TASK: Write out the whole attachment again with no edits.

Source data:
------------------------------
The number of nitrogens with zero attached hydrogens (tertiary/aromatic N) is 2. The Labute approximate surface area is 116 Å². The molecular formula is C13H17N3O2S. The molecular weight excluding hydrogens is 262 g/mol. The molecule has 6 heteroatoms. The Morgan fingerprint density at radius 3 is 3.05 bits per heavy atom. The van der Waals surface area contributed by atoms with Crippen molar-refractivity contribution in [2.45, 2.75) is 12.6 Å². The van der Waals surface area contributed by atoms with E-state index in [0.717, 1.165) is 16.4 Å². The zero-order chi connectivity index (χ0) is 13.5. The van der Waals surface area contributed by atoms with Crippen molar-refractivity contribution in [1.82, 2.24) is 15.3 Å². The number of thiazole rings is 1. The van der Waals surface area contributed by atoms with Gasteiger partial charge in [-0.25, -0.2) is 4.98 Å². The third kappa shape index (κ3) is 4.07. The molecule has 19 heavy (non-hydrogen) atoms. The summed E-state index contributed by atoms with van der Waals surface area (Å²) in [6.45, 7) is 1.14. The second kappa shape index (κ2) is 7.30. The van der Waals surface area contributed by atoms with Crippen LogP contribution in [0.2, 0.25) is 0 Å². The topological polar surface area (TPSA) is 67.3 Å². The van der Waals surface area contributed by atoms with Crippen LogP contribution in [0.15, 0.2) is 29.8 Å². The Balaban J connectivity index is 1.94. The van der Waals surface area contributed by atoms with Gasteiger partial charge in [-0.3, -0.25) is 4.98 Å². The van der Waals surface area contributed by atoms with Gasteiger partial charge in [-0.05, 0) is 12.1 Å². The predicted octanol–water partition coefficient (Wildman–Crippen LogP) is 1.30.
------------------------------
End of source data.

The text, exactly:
The number of nitrogens with zero attached hydrogens (tertiary/aromatic N) is 2. The Labute approximate surface area is 116 Å². The molecular formula is C13H17N3O2S. The molecular weight excluding hydrogens is 262 g/mol. The molecule has 6 heteroatoms. The Morgan fingerprint density at radius 3 is 3.05 bits per heavy atom. The van der Waals surface area contributed by atoms with Crippen molar-refractivity contribution in [2.45, 2.75) is 12.6 Å². The van der Waals surface area contributed by atoms with E-state index in [0.717, 1.165) is 16.4 Å². The zero-order chi connectivity index (χ0) is 13.5. The van der Waals surface area contributed by atoms with Crippen molar-refractivity contribution in [1.82, 2.24) is 15.3 Å². The number of thiazole rings is 1. The van der Waals surface area contributed by atoms with Gasteiger partial charge in [-0.25, -0.2) is 4.98 Å². The third kappa shape index (κ3) is 4.07. The molecule has 19 heavy (non-hydrogen) atoms. The summed E-state index contributed by atoms with van der Waals surface area (Å²) in [6.45, 7) is 1.14. The second kappa shape index (κ2) is 7.30. The van der Waals surface area contributed by atoms with Crippen LogP contribution in [0.2, 0.25) is 0 Å². The topological polar surface area (TPSA) is 67.3 Å². The van der Waals surface area contributed by atoms with Crippen LogP contribution in [0.15, 0.2) is 29.8 Å². The Balaban J connectivity index is 1.94. The van der Waals surface area contributed by atoms with Gasteiger partial charge in [-0.3, -0.25) is 4.98 Å². The van der Waals surface area contributed by atoms with Gasteiger partial charge in [-0.05, 0) is 12.1 Å². The predicted octanol–water partition coefficient (Wildman–Crippen LogP) is 1.30.